We have a shortage of engineers here in the U.S. Service providers are getting behind programs such as First Robotics and STEM, but it will take a while to percolate up. 

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Ariella
Ariella
1/23/2016 6:33:27 PM
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Re: Extensive re-training efforts
@Mike do you have any ideas about how to encourage more people to enter the field? What about offering cross training to people  with other majors? 

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vnewman
vnewman
1/25/2016 2:16:27 PM
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Re: Extensive re-training efforts
I would personally love to see some sort of "coding" requirement in high school or even at the university level.  It really is just another language now, like Spanish or French, in a way, no?

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ms.akkineni
ms.akkineni
1/25/2016 2:26:28 PM
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Platinum
Re: Extensive re-training efforts
@Vnewman:

My son is a high school freshman this year. One of his electives is Java programming. I am very surprised the way they are doing programming at school. It is basically a tool that puts the skelton program in. These kids keep writing code as required by the programming problem that they are solving. I try to sit with him which ofcourse he hates. I am quiet unpleased to know that kids just are programming without even getting to know the real basic fundemantals. I wanted to teach my son the right way starting with basics so he knows each bit of the program that he is writing. But he is not excited about that and not completely convinced with that.

But we must agree at this age there is absolutely no barriers to what kids can learn. As long as they are motivated enough, they can learn and do anything that interests them. I have heard of many stories about a 10year old coding like a pro. Very impressive generation and trend to watch out for !

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Ariella
Ariella
1/25/2016 2:43:57 PM
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Re: Extensive re-training efforts
@vnewman I have a kid in high school now. As far as I know, coding is not a basic part of the curriculum like algebra, biology, and history. Incidentally, languages are now strictly elective as the board of Regents dropped its foreign language requirement.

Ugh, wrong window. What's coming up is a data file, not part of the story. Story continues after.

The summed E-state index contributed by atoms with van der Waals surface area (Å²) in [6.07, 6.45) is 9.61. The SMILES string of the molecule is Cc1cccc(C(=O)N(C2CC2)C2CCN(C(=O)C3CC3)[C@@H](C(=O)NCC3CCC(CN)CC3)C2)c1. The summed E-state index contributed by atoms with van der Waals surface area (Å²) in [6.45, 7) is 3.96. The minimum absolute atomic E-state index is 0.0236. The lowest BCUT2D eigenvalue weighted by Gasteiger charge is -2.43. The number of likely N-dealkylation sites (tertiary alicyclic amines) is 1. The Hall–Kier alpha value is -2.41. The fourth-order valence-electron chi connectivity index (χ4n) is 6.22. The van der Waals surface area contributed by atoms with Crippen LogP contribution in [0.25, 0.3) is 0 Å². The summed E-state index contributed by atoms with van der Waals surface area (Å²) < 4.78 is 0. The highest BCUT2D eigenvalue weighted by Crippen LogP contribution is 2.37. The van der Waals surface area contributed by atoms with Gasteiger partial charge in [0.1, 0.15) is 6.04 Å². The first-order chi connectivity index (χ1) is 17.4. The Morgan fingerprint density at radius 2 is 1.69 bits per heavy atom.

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ms.akkineni
ms.akkineni
1/25/2016 2:58:09 PM
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Re: Extensive re-training efforts
@Ariella:

Correct. As I just mentioned in high schoold kids have an option to choose programming as an elective. But it is not one of their mandatory streams in schools.

If the goal is to really focus and target on getting more programming skills out into the world introducing programming as one of regular subjects sounds like an idea. Learning programming would surely not hurt any kid but would surely improve their logical thinking abilities.

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Mike Robuck
Mike Robuck
1/25/2016 3:22:43 PM
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Re: Extensive re-training efforts
I don't think we have anything close to coding as an elective where we live. We do have STEM, but it's just getting off of the ground here, and the resources seem pretty limited so far. Plus it's an after school program instead of being offered during school hours. 

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Ariella
Ariella
1/25/2016 3:37:27 PM
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Re: Extensive re-training efforts
@Mike I don't believe my kids' school offers real coding classes either. There is a nice robotic elective, but that is only for a select few who get in on the basis of math and science grades. They don't have enough room in those classes for all the students.

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DHagar
DHagar
1/25/2016 9:46:51 PM
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Re: Extensive re-training efforts
Ariella, good observations.  We don't have a true education system to support the "pivots" he is talking about.

I like his design of Foundational then Intermediate, Specialized, and Advanced.  I believe that the exposure to the new technologies, the increasing role of algorithms across the board, need to be basics.

I have taken two courses with Udacity, they are incredible.  AT&T has truly put together a progressive development system for their workers.

As you and Mike point out, these "modular" STEM or coding courses are not, in and of themselves, sufficient to create a culture prepared for digital transformation.

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ms.akkineni
ms.akkineni
1/26/2016 11:51:47 AM
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Platinum
Re: Extensive re-training efforts
 I believe that the exposure to the new technologies, the increasing role of algorithms across the board, need to be basics.